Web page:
TMI = Stith Thompson, Motif-Index of Folk-Literature.

I don't have access to Perry's Aesopica, but I found the original in Léopold Hervieux, Les fabulistes latins, IV: Études de Cheriton et ses dérivés (Paris: Didot, 1896), pp. 437-438:
Busardus proiecit in nidum Accipitris ouum suum. Accipiter autem, credens ouum suum esse, cubauit super illud una cum ouis suis, et creatus (est) inde pullus quem nutriuit Accipiter tanquam suum. Pulli vero Accipitris proiecerunt fimum suum extra nidum; pullus maculauit nidum. Quod aduertens, Accipiter ait: Quis vestrum est qui sic maculat nidum suum? Et omnes dixerunt: Non ego, domine. Tandem facta pleniori inquisicione, oportebat eos pro sui liberacione prodere veritatem, et dixerunt: Domine, iste est cum magno capite, ostenso filio Busardi. Quem Accipiter, cum magna indignacione, per capud arripiens, proiecit extra nidum, dicens: De ouo te produxi; extra naturam non potui.

Quia, vt dicit Oratius (1):
Naturam expellas furta (sic); tamen vsque recurret.
(1) Ép., I, x, 24.
De nobis fabula.

Tuesday, November 30, 2021


Gone to Pot

John Jay Chapman, letter to Robert and Nora Nichols (December 23, 1925), in "A Sampling of Letters and Obiter Dicta," Arion 2.2/3 (Spring, 1992 - Fall, 1993) 33-65 (at 43):
It looks on all the surfaces as if the intellect of this country had gone to pot through the operation of the natural laws of wealth and prosperity — (and one sees no end or limit to them). I read Horace all the time and see much likeness between the luxury, riot, and folly that went on in the proconsular era, and our own epoch, but nothing of the blaze of intellect that accompanied the breakdown of the old Roman institutions and left behind it a shelf of books.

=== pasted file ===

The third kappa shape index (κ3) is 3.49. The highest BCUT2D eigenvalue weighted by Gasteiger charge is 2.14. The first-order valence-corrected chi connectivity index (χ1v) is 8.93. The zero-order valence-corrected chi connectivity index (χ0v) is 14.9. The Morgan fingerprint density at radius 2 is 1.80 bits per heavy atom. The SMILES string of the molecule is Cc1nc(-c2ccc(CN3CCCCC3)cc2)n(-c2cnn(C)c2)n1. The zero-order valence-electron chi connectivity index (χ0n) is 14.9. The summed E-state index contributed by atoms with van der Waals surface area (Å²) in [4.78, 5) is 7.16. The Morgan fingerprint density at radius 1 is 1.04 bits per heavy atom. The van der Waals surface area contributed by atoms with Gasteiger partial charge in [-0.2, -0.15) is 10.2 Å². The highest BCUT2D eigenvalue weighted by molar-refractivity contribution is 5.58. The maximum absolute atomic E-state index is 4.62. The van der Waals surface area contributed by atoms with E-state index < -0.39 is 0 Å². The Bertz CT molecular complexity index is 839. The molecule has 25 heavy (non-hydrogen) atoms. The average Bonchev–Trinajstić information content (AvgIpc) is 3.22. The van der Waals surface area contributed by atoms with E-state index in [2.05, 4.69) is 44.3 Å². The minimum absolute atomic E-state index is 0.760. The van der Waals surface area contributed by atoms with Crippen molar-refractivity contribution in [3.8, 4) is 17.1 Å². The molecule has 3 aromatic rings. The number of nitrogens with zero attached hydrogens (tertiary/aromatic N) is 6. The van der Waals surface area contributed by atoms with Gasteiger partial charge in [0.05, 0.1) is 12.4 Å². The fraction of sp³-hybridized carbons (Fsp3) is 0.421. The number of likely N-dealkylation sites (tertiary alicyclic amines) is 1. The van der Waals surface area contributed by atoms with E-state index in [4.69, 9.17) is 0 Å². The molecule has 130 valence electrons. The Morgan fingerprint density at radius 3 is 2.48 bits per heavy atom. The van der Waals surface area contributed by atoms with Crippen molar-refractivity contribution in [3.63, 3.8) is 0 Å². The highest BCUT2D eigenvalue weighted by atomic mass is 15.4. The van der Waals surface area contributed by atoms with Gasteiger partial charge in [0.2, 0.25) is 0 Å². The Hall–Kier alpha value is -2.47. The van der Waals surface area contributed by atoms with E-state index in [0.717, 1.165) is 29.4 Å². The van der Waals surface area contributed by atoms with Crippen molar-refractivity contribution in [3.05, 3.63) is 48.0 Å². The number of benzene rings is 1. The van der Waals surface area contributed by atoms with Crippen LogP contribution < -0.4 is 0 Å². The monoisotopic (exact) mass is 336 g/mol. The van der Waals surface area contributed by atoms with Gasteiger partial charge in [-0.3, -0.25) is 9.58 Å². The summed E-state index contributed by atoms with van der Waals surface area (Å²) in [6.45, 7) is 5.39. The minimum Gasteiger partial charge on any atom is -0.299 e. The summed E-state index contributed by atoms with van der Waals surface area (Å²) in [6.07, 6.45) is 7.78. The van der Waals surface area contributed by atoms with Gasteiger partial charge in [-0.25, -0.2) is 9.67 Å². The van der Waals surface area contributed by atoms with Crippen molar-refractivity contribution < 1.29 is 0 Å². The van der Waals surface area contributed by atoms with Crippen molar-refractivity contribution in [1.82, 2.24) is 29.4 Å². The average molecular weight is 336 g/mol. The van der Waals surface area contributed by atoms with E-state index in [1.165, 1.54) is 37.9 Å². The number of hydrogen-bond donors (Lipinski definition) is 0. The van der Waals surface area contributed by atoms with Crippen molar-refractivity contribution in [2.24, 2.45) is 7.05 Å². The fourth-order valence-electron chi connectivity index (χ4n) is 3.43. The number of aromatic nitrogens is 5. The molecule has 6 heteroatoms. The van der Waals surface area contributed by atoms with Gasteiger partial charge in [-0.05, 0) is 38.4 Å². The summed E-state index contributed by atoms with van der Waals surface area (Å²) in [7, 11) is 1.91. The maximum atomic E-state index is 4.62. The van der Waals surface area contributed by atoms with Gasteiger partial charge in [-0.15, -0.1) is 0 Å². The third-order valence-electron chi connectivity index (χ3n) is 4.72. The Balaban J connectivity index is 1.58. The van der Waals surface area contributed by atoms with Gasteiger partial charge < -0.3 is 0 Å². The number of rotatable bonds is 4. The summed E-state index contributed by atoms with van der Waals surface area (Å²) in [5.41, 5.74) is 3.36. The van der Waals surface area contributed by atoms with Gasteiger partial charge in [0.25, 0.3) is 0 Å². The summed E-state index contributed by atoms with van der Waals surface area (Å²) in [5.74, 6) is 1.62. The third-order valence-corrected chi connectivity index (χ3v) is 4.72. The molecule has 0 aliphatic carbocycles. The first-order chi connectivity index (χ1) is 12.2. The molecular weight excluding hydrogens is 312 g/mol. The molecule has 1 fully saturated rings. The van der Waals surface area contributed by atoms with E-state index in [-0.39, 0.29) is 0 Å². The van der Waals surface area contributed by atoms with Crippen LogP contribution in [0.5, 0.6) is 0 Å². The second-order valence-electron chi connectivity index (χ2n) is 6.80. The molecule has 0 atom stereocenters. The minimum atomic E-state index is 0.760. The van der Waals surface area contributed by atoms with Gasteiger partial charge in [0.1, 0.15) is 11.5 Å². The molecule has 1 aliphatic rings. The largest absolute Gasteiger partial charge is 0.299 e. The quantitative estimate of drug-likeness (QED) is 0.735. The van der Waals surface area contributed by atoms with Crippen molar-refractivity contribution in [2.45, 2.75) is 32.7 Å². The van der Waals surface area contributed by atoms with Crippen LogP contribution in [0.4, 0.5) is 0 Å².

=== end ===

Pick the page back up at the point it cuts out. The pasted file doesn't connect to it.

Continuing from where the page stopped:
Hat tip: Isaac Waisberg.



Jean-Benoît Nadeau and Julie Barlow, The Story of French (New York: St. Martin's Press, 2006), pp. 65-66:
Malherbe was quite possibly the biggest and most brazen language snob the world has ever seen. Biographers describe him as a fretful fault-finder who spent his life attacking, both verbally and in writing, every mistake—or what he regarded as mistakes—he could find and anyone who made one. He wanted to banish the word vent (wind) because it was a synonym for fart, and pouls (pulse) because it sounded like pou (louse). He feared no one, and even reproached King Henri's son, the future Louis XIII, for signing his name as "Loys" rather than "Louys," an inconsistency that many courtiers would not have dared point out had they noticed it. Malherbe hated regionalisms to the point that, when asked whether the best word for "spent" was dépensé or dépendu, he replied that the former was more French, because pendu (which also means "hanged") sounded like Gascon, a dialect of southern France. Malherbe once refused to be treated by a certain Doctor Guénebeau because "his name sounded like a dog's name." On his deathbed he was still correcting the language of the woman who was looking after him.
Id., p. 81: